11. Be competent in using the mathematical formulation of the theory and be able to apply it to a variety of simple physical systems, understand the importance of boundary conditions;

12. Know the importance of superposition and interference in quantum systems and be able to handle the mathematical expressions associated with this;

13. Be able to determine the wavefunctions and energy levels of particles in simple potentials by solution of the Schrödinger equation, understand the origin of discrete energies;

14. Understand the fundamentals of the quantum theory of angular momentum;

15. Be able to separate the three-dimensional Schrödinger equation for a particle in a central potential into radial and angular parts and solve the angular part in terms of spherical harmonics;

16. Understand the role of exchange symmetry in simple two electron systems;

17. Be familiar with the concepts of charge, electric force and electric field;

18. Be able to calculate electric fields using Coulomb’s Law and Gauss’s Law;

19. Know what an electric dipole is and know their behavior in uniform electric fields;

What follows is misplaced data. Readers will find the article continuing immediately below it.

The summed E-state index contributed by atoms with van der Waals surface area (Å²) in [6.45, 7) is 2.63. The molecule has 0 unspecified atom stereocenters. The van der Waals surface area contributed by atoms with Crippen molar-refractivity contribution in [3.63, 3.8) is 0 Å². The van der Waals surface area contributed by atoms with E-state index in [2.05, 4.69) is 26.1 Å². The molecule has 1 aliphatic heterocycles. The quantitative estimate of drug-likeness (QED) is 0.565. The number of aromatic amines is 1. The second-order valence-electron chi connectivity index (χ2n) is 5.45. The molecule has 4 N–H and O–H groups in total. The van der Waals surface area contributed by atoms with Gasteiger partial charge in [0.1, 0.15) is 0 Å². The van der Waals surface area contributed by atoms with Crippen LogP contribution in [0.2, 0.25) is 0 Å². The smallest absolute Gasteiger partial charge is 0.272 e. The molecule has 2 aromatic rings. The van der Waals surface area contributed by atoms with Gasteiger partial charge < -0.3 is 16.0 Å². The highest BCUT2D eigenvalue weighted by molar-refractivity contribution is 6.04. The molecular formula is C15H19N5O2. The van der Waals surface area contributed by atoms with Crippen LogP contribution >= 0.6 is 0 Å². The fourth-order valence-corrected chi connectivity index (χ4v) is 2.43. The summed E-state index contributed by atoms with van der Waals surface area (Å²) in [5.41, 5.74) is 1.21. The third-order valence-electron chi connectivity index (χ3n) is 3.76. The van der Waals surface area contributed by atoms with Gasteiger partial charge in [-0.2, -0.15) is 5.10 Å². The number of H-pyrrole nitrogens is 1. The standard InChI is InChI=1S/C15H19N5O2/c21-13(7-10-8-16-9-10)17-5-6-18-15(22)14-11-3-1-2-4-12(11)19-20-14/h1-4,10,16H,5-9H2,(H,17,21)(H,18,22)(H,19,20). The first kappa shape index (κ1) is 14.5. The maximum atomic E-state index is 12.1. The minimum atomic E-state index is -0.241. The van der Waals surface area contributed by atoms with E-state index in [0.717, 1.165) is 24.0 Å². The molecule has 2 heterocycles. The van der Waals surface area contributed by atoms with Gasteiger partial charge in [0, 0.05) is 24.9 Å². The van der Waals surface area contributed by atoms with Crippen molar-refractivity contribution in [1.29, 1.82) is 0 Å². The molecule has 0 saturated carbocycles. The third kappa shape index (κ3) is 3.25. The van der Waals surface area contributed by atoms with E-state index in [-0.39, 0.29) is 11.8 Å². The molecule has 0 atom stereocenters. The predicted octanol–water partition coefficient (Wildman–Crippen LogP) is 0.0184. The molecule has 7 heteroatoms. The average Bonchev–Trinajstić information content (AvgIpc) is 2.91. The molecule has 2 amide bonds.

20. Know what capacitance is and be able to find the energy stored in the electric field of a capacitor;

21. Know the effect of dielectric media on electric fields and to know about dielectric relaxation, and relaxation frequencies;

22. Know what magnetism is; know that it can also be represented by a field, and what things experience a force due to a magnetic field;

23. Be able to calculate the magnetic field in symmetrical configurations;

24. Be able to calculate the motion of a charged particle moving in a combination of electric and magnetic fields (e.g. a mass spectrometer);

25. Know Faraday’s Law and calculate electric fields generated due to magnetic induction;

26. Be able to write Maxwell’s equations in differential form including magnetic induction and displacement current;

27. Be familiar with the electromagnetic wave equation and their properties over the different frequency ranges.

COURSE TOPICS in chronological order are as follows:

TOPICS NUMBER OF LECTURES

MATHEMATICS

1 Inhomogeneous ODEs 3 AUTUMN TERM

2 Complex Numbers 2 AUTUMN TERM

3 Partial differential equations 4 AUTUMN TERM

4 Linear Algebra 4 AUTUMN TERM

5 Fourier methods 4 AUTUMN TERM

6 Field theory 3 AUTUMN TERM

PHYSICS